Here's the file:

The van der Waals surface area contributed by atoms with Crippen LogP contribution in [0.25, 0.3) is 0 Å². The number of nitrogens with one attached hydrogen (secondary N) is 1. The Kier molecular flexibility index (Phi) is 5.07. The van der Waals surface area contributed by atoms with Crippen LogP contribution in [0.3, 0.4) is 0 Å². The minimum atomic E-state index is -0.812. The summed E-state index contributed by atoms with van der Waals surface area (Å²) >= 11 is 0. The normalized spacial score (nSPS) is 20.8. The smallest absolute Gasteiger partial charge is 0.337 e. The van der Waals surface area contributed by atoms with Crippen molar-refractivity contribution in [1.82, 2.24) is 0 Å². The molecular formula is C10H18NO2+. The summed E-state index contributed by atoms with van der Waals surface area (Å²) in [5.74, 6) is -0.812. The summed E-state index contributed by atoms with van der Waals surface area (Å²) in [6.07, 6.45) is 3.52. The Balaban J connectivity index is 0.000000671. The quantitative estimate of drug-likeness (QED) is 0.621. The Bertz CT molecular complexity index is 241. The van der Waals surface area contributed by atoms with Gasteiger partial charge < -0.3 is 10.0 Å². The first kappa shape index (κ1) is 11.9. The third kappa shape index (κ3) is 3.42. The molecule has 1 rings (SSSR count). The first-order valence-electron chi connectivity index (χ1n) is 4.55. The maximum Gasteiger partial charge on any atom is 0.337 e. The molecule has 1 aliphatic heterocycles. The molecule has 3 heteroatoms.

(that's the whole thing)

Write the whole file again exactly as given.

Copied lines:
The van der Waals surface area contributed by atoms with Crippen LogP contribution in [0.25, 0.3) is 0 Å². The number of nitrogens with one attached hydrogen (secondary N) is 1. The Kier molecular flexibility index (Phi) is 5.07. The van der Waals surface area contributed by atoms with Crippen LogP contribution in [0.3, 0.4) is 0 Å². The minimum atomic E-state index is -0.812. The summed E-state index contributed by atoms with van der Waals surface area (Å²) >= 11 is 0. The normalized spacial score (nSPS) is 20.8. The smallest absolute Gasteiger partial charge is 0.337 e. The van der Waals surface area contributed by atoms with Crippen molar-refractivity contribution in [1.82, 2.24) is 0 Å². The molecular formula is C10H18NO2+. The summed E-state index contributed by atoms with van der Waals surface area (Å²) in [5.74, 6) is -0.812. The summed E-state index contributed by atoms with van der Waals surface area (Å²) in [6.07, 6.45) is 3.52. The Balaban J connectivity index is 0.000000671. The quantitative estimate of drug-likeness (QED) is 0.621. The Bertz CT molecular complexity index is 241. The van der Waals surface area contributed by atoms with Gasteiger partial charge < -0.3 is 10.0 Å². The first kappa shape index (κ1) is 11.9. The third kappa shape index (κ3) is 3.42. The molecule has 1 rings (SSSR count). The first-order valence-electron chi connectivity index (χ1n) is 4.55. The maximum Gasteiger partial charge on any atom is 0.337 e. The molecule has 1 aliphatic heterocycles. The molecule has 3 heteroatoms.